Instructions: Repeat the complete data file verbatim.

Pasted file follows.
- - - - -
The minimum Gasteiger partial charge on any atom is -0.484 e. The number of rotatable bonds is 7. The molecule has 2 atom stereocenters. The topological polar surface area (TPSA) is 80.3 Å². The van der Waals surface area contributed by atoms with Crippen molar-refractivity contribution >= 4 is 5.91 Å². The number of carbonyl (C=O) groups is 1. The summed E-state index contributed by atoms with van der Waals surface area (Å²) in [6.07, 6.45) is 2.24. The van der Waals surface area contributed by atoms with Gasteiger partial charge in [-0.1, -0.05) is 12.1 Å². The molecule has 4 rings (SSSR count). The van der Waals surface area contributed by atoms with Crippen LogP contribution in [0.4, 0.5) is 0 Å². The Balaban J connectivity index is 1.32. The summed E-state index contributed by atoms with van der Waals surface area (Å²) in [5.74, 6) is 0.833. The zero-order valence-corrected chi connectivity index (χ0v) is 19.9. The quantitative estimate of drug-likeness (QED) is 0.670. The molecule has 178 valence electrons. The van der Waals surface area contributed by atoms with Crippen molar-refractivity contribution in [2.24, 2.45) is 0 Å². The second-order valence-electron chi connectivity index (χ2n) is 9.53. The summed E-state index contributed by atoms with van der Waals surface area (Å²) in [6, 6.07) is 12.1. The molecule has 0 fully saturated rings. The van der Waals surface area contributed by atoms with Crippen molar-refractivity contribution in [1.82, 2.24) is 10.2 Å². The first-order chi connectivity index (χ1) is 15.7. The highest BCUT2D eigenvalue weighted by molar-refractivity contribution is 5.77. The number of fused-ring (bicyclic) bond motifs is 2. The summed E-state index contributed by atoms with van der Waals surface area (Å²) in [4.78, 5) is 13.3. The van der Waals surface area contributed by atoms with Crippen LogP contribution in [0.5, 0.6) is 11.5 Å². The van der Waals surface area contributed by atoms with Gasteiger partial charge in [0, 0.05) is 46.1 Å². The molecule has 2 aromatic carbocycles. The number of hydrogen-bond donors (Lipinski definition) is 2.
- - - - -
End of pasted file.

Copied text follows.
The minimum Gasteiger partial charge on any atom is -0.484 e. The number of rotatable bonds is 7. The molecule has 2 atom stereocenters. The topological polar surface area (TPSA) is 80.3 Å². The van der Waals surface area contributed by atoms with Crippen molar-refractivity contribution >= 4 is 5.91 Å². The number of carbonyl (C=O) groups is 1. The summed E-state index contributed by atoms with van der Waals surface area (Å²) in [6.07, 6.45) is 2.24. The van der Waals surface area contributed by atoms with Gasteiger partial charge in [-0.1, -0.05) is 12.1 Å². The molecule has 4 rings (SSSR count). The van der Waals surface area contributed by atoms with Crippen LogP contribution in [0.4, 0.5) is 0 Å². The Balaban J connectivity index is 1.32. The summed E-state index contributed by atoms with van der Waals surface area (Å²) in [5.74, 6) is 0.833. The zero-order valence-corrected chi connectivity index (χ0v) is 19.9. The quantitative estimate of drug-likeness (QED) is 0.670. The molecule has 178 valence electrons. The van der Waals surface area contributed by atoms with Crippen molar-refractivity contribution in [2.24, 2.45) is 0 Å². The second-order valence-electron chi connectivity index (χ2n) is 9.53. The summed E-state index contributed by atoms with van der Waals surface area (Å²) in [6, 6.07) is 12.1. The molecule has 0 fully saturated rings. The van der Waals surface area contributed by atoms with Crippen molar-refractivity contribution in [1.82, 2.24) is 10.2 Å². The first-order chi connectivity index (χ1) is 15.7. The highest BCUT2D eigenvalue weighted by molar-refractivity contribution is 5.77. The number of fused-ring (bicyclic) bond motifs is 2. The summed E-state index contributed by atoms with van der Waals surface area (Å²) in [4.78, 5) is 13.3. The van der Waals surface area contributed by atoms with Crippen LogP contribution in [0.5, 0.6) is 11.5 Å². The van der Waals surface area contributed by atoms with Gasteiger partial charge in [0, 0.05) is 46.1 Å². The molecule has 2 aromatic carbocycles. The number of hydrogen-bond donors (Lipinski definition) is 2.